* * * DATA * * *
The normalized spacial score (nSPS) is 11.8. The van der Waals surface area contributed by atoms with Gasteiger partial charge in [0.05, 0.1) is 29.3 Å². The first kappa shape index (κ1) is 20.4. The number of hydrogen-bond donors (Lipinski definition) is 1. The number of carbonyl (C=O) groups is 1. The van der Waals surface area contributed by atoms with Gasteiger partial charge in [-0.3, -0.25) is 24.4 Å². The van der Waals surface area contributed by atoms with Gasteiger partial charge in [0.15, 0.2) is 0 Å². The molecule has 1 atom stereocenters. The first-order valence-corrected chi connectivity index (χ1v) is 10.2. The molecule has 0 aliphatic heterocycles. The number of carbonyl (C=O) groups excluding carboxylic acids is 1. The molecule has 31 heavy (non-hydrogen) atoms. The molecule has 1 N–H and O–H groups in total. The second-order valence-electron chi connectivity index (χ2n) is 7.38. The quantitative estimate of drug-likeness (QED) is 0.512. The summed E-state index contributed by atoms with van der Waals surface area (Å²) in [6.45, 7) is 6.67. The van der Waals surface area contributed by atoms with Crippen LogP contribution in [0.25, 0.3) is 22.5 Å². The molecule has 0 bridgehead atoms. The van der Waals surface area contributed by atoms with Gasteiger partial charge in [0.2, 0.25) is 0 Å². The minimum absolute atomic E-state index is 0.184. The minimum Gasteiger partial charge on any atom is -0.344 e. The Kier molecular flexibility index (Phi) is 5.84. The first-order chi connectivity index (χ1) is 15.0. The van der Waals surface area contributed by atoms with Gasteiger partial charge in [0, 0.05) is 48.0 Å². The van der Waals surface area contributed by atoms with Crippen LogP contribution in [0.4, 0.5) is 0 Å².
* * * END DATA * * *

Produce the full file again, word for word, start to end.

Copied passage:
The normalized spacial score (nSPS) is 11.8. The van der Waals surface area contributed by atoms with Gasteiger partial charge in [0.05, 0.1) is 29.3 Å². The first kappa shape index (κ1) is 20.4. The number of hydrogen-bond donors (Lipinski definition) is 1. The number of carbonyl (C=O) groups is 1. The van der Waals surface area contributed by atoms with Gasteiger partial charge in [-0.3, -0.25) is 24.4 Å². The van der Waals surface area contributed by atoms with Gasteiger partial charge in [0.15, 0.2) is 0 Å². The molecule has 1 atom stereocenters. The first-order valence-corrected chi connectivity index (χ1v) is 10.2. The molecule has 0 aliphatic heterocycles. The number of carbonyl (C=O) groups excluding carboxylic acids is 1. The molecule has 31 heavy (non-hydrogen) atoms. The molecule has 1 N–H and O–H groups in total. The second-order valence-electron chi connectivity index (χ2n) is 7.38. The quantitative estimate of drug-likeness (QED) is 0.512. The summed E-state index contributed by atoms with van der Waals surface area (Å²) in [6.45, 7) is 6.67. The van der Waals surface area contributed by atoms with Crippen LogP contribution in [0.25, 0.3) is 22.5 Å². The molecule has 0 bridgehead atoms. The van der Waals surface area contributed by atoms with Gasteiger partial charge in [0.2, 0.25) is 0 Å². The minimum absolute atomic E-state index is 0.184. The minimum Gasteiger partial charge on any atom is -0.344 e. The Kier molecular flexibility index (Phi) is 5.84. The first-order chi connectivity index (χ1) is 15.0. The van der Waals surface area contributed by atoms with Gasteiger partial charge in [0, 0.05) is 48.0 Å². The van der Waals surface area contributed by atoms with Crippen LogP contribution in [0.4, 0.5) is 0 Å².